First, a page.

Gerard said the challenges ahead on infrastructure reflect a larger American energy success story, with the United States becoming the world’s No. 1 producer of oil and natural gas – helping the economy, benefiting consumers and allowing the U.S. to lead the world in energy-related carbon emissions reductions through increased use of clean-burning natural gas. Gerard:
“The challenges we’re facing today on infrastructure are good challenges to have. When I say challenges, we need to build more. Why? Because we’re producing so much more gas. The United States, we’re going through an historic moment in our history as it relates to energy. We’re truly becoming the energy superpower. … So a lot of those infrastructure challenges are an outgrowth of a great success story.”
McGarvey said he believes infrastructure consensus will develop:
“At some point I think that reasonable people have to sit down and come up with reasonable solutions that everybody can agree with in a bipartisan way to move the nation’s energy infrastructure forward. … I think the next president of the United States and the next Congress, there’s going to be a realization that there’s a small window for us to maintain our position as the world’s economic superpower, and one of the key cogs for us to be able to do that is really to bring our infrastructure into the 21st century. … We really have to make a concerted effort to really invest in the public infrastructure. I’m confident that the next Congress and the next president of the United States … can come up with a doable, fundable plan that really moves our infrastructure in a big way that we probably haven’t seen maybe since the 50s and 60s when it comes to private infrastructure. It’s got to be done.”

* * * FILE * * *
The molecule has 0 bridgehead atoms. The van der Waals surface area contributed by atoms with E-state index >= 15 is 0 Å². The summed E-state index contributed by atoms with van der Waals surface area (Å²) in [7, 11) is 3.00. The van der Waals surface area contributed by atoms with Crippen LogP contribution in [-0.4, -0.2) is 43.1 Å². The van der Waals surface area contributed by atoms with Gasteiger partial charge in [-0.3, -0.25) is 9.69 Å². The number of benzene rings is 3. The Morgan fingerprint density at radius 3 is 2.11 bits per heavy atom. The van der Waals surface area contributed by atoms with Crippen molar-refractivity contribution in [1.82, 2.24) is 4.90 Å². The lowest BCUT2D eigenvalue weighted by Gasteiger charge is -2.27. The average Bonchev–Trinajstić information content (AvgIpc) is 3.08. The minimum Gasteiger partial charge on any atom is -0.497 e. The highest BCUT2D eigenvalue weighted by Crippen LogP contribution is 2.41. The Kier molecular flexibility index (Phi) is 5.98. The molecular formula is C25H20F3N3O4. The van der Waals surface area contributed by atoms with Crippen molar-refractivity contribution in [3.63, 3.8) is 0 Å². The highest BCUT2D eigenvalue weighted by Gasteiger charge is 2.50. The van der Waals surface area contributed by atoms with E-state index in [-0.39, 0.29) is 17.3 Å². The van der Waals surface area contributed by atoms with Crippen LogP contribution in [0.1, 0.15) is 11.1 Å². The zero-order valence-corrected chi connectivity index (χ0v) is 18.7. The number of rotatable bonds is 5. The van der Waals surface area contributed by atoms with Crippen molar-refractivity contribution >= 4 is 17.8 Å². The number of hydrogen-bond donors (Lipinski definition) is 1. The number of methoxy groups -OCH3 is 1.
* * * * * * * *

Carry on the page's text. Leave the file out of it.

About The Author
Mark Green joined API after a career in newspaper journalism, including 16 years as national editorial writer for The Oklahoman in the paper’s Washington bureau. Previously, Mark was a reporter, copy editor and sports editor at an assortment of newspapers. He earned his journalism degree from the University of Oklahoma and master’s in journalism and public affairs from American University. He and his wife Pamela have two grown children and four grandchildren.